Increasingly irrelevant Republican Congressional candidate Corey Stapleton, in a desperate bid to get some free press for his flagging campaign, yesterday announced that his true priorities in Congress would be allegiance to Washington power brokers rather than the people back home. Stapleton announced that he had signed the American for Tax Reform’s Taxpayer Protection Pledge, a brainchild of Grover Norquist, who famously said that his “goal is to cut government in half in twenty-five years, to get it down to the size where we can drown it in the bathtub.”
For those of you unfamiliar with the Pledge, which has dominated right wing politics for a couple of decades in this country, those who sign promise to:
ONE, oppose any and all efforts to increase the marginal income tax rates for individuals and/or businesses; and
TWO, oppose any net reduction or elimination of deductions and credits, unless matched dollar for dollar by further reducing tax rates.
By signing it, Stapleton is positioning himself in opposition to Montana voters and pledging his allegiance to Norquist and his radical organization, who have used the pledge to attack Republican members of Congress who feel the occasional impulse to be responsible. Former Wyoming Senator Alan Simpson described the effects of the pledge as “no taxes, under any situation, even if your country goes to hell.”
In effect, it mandates irresponsible governance and increases the likelihood of government shutdown because it makes those who sign it unable to negotiate on tax increase as part of deficit reduction or in case of emergency. Like government shutdowns that cost Montanan communities millions of dollars? The Taxpayer Pledge is for you.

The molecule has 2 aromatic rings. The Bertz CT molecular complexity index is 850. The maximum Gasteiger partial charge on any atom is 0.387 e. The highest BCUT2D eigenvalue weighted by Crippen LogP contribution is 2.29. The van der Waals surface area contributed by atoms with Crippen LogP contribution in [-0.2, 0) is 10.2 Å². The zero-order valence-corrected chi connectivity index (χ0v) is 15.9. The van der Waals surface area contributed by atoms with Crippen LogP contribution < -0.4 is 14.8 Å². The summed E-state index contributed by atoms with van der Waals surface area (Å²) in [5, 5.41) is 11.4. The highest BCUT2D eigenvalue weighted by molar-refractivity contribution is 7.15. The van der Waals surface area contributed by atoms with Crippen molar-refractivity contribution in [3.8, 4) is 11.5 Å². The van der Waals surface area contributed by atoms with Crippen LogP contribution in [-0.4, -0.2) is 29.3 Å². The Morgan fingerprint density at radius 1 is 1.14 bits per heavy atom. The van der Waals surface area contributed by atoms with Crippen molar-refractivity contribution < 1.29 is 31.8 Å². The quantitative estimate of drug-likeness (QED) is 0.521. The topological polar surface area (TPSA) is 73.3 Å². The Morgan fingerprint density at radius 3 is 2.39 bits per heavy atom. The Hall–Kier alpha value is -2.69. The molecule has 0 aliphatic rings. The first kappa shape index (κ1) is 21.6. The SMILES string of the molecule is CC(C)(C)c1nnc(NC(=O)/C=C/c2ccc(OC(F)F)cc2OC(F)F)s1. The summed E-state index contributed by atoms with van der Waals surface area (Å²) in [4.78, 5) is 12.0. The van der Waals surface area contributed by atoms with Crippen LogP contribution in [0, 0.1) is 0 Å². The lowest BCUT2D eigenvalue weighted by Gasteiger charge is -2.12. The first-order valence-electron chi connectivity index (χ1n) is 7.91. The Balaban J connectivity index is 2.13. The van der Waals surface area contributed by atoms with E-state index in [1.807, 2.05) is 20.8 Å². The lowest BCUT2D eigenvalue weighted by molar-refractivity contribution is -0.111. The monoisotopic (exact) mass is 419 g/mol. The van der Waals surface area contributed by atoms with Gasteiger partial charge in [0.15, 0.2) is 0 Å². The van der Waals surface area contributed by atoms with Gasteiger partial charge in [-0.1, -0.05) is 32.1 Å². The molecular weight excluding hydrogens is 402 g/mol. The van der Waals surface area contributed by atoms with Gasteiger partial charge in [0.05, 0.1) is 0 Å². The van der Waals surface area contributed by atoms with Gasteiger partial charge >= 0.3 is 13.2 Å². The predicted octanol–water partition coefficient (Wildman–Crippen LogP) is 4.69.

Very conservative Senator Tom Coburn explains that signing the pledge means members of Congress are putting the values of a narrow special interest group ahead of their oath to the Constitution:
The most important pledge, he says, “is the pledge to uphold your oath to the Constitution of the United States,” not “a pledge from a special interest group, who claims to speak for all of American conservatives when in fact they really don’t.”
The Americans for Tax Reform also offer a local link for those who remember the heady days of Conrad Burns in the U.S. Senate. The organization served as a conduit for Jack Abramoff to funnel money from clients to Astroturf political organizations.
Stapleton signed the same pledge in his failed 2012 gubernatorial bid, as has Congressman (and Senate candidate) Steve Daines. Perhaps someone can ask either man why he believes appeasing Grover Norquist is more important that representing their (potential) constituents.